We put our dog Jeter down today. A cancer had snuck into his life and Dean and I vowed that we wouldn’t let him suffer. So, we kept track of meds, missed meals, and limps that developed, reaching a point where we knew it was time. I hate that point. Like everyone who loves their dog, I wanted ours to live forever.
A compassionate young vet who does nothing but at-home euthanasia, came to our house. As a result, we got to hold Jeter and stroke him while he fell asleep. She administered the first of two shots, and in a few minutes he had fallen into a twilight kind of sleep. As we talked to him, he wagged his tail, still able to hear our voices. Then came the second dose, the one that would mark the end. My husband continued telling him how much we loved him and what a good boy he was. At the very end, when I could feel the life force leaving him, I thanked him for being our dog. And then Jeter sighed. . . a long deep sigh with a bass tone sound to it, like the one he’d make at night when he was letting go of the day and surrendering to sleep. Except this time, he wasn’t surrendering to sleep, he was letting go of life.
I watched Dean and the vet put him on a stretcher and carry him to the van that she’d parked in the driveway. We had a couple more minutes with him. The body that wasn’t him anymore lay tucked in by blankets on the stretcher and I reached out and petted his head one last time before turning away and walking back inside.
Now the house is too damn quiet and it feels like a betrayal to vacuum up the dog hair on the carpet and the floors. I think I’ll wait a few days. An absence fills the space where our dog once lived and we miss him beyond what either of us ever thought missing could be.
Dean and I have cried and wailed. Wept and hung on to each other tight. We’ve gone through the pictures on our phones and talked about him, remembered days on the trail or at a lake. Each photograph reminds me of what good attitude, joy, playfulness, and loyalty looks like.
The bottom line is that our dog, the world’s best dog, loved us unconditionally, without judgement There’s not a dog lover out there who hasn’t entertained the idea for just a moment that in the overall scheme of things, dogs know more about how to be good people than we do.
My heart is broken, but time and the sweetness of memories will mend it. I will always carry Jeter in the perfect little place into which he burrowed when we met. You’re still with me, buddy. And the goofy yellow lab that Dean and I adopted so many years ago turned out to be such a smart choice, one of the best that we ever made. Rest in peace dear Jeter, most faithful of companions, most loyal of friends. You will forever be in our hearts.
Helen sits in her garage with the door open, smoking a cigarette. She never smokes in her house and instead has created a living space, replete with chairs and a rug, in the third of the three-car garage attached to her home. She lites up several times a day. Raspy voiced Helen tells whoever will listen that she only smokes because she is so psychic, and the smoking grounds her. All who hear the story, myself included, smile and nod and don’t have the heart or the balls to tell her that psychic or not, she smokes because she is addicted to nicotine.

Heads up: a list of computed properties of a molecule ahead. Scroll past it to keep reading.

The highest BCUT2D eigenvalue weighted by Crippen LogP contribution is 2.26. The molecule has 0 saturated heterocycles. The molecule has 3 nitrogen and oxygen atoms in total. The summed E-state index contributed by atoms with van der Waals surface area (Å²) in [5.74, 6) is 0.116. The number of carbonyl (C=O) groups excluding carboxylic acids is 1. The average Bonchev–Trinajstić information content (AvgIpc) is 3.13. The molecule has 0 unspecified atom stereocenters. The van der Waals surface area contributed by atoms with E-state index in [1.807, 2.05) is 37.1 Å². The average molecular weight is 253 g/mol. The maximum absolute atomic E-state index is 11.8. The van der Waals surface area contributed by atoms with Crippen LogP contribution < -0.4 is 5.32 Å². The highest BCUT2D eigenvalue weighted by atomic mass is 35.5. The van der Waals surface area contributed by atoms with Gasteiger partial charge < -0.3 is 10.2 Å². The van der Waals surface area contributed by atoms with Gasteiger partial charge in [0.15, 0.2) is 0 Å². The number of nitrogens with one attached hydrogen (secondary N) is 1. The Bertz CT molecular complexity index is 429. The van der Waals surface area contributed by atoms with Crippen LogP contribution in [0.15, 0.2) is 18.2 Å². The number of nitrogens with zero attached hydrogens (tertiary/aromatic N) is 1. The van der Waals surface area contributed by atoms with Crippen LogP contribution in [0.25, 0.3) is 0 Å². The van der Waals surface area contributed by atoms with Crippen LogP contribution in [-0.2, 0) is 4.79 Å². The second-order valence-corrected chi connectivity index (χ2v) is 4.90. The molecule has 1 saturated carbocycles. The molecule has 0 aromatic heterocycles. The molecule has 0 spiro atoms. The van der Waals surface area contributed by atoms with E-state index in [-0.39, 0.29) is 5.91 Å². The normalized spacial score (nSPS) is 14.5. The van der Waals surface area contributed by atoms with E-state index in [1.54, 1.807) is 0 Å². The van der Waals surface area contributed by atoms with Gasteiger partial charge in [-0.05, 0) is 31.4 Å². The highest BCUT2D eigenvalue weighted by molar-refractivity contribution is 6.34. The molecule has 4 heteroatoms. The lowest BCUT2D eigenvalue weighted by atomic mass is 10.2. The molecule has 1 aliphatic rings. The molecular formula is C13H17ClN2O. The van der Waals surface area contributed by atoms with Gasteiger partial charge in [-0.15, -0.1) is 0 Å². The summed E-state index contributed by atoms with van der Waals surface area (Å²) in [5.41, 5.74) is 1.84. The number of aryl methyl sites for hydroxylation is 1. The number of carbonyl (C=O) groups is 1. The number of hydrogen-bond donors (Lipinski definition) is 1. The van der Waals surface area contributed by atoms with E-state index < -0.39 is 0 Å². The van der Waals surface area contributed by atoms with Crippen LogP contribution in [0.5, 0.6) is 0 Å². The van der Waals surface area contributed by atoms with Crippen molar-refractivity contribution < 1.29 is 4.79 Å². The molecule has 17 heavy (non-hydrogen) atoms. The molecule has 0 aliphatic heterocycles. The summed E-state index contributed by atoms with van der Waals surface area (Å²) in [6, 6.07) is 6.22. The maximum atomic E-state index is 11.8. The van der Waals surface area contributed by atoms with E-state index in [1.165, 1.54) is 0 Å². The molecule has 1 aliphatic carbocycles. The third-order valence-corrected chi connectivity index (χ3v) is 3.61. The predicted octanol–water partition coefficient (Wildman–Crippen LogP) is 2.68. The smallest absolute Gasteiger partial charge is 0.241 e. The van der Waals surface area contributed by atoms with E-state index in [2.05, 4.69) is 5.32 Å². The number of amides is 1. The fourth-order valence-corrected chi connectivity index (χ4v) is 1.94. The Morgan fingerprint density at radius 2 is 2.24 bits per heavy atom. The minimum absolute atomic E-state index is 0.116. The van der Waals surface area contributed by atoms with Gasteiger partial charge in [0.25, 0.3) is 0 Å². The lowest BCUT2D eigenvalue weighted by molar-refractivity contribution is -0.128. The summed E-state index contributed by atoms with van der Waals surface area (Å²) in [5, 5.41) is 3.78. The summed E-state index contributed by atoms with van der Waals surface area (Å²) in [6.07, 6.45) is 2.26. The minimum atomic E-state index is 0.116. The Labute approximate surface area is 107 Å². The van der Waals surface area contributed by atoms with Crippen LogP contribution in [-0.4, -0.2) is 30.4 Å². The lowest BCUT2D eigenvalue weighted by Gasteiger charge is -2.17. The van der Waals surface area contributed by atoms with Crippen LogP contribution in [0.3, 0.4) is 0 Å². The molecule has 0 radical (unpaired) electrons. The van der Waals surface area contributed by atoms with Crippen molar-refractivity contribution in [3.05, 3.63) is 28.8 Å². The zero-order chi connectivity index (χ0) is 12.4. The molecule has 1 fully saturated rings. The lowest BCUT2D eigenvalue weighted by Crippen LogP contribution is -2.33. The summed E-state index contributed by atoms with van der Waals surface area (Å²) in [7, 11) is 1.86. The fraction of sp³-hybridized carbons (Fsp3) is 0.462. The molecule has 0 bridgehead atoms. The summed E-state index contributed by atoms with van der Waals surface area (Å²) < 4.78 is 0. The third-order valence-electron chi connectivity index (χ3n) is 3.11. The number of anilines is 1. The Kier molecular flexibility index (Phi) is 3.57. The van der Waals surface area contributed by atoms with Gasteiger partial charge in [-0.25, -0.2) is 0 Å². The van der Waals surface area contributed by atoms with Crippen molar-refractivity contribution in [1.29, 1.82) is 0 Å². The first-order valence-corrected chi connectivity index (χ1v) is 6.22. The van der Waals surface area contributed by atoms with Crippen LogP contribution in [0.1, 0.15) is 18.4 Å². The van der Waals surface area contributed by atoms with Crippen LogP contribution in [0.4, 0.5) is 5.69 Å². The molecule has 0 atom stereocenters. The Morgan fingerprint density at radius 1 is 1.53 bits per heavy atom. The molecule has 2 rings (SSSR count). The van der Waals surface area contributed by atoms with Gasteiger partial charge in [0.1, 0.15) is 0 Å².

The woman lives next door to me and I often see her when I pull out of my driveway or when I am walking back from the lake and we smile politely and call out “hello” to one another. In the summertime she cruises the front lawn and stoops over to pick dandelions from the grass, because she doesn’t want to use “toxic chemicals” to get rid of them. She usually has a cigarette in her hand.
Last spring, we had an especially big snow. In fact it snowed for several days. When the sun finally came out, I heard the familiar sound of scraping on the driveways and walkways of the neighborhood as people moved the snow before the sun melted it and the night turned it into ice. I realized that the scraping I heard, was coming from my driveway. I looked out the window and there were three young men doing a job that held a slight amount of dread for me. I opened my window and yelled out “may I help you?” No, I actually didn’t mean could I help them…just one of those not -so-articulate phrases one uses when you wonder what the heck someone is doing in your yard. The boys let me know that they were there because of Helen. Helen had paid them to shovel her driveway, the driveway across the street and our driveway.
I stopped rolling my eyes when I heard her tell people that cigarette smoking grounded her. Having my driveway shoveled was a very kind, a very neighborly thing to do.
The neighbors on the other side of me are young and work a lot. He travels for his job. She pulls out of the garage every morning with kids in tow and arrives back in the late afternoon. Work is demanding enough, and then coming home and feeding a family and caring for them is a lot extra. I know a lot of people do it, but it amazes me. In the warm months I hear her kids squealing and playing in the back yard. It’s a pleasant sound. Somehow, in spite of the work and the long days, I often hear the parents hanging out with the young boy and girl in their back yard and they seem like a happy family. Last fall, the dad had spent a long time raking all of the leaves into piles that cold be bagged and taken to the curb. Not and easy task with so many cottonwoods in our neighborhood. About the time he finished, the kids discovered the piles of leaves and all joy broke loose. A lesser man might have yelled at them for messing up his work, but instead the dad dropped his rake and romped with his kids through the leaves, tackling them into piles of yellow-gold as they all laughed and screeched. Later that night, I heard him raking up the piles again and bagging them for the pickup the next morning.
Across the street from me lives a little girl named Susan. She is growing up too fast in my estimation. There should be some way to shrink her down and keep her in the open-hearted munchkin size that is so precious. My best days have started with pulling out of the driveway to leave for work and seeing five-year old Susan dressed as a princess jump up and down as she yelled “bye Stephanie, bye Stephanie, bye…” What a way to start a day. She is too old for the princess costume now. She gives me a wave now and then, but mostly she is absorbed in her friends with whom she walks to and from the school bus. To me, she will always be the princess across the street.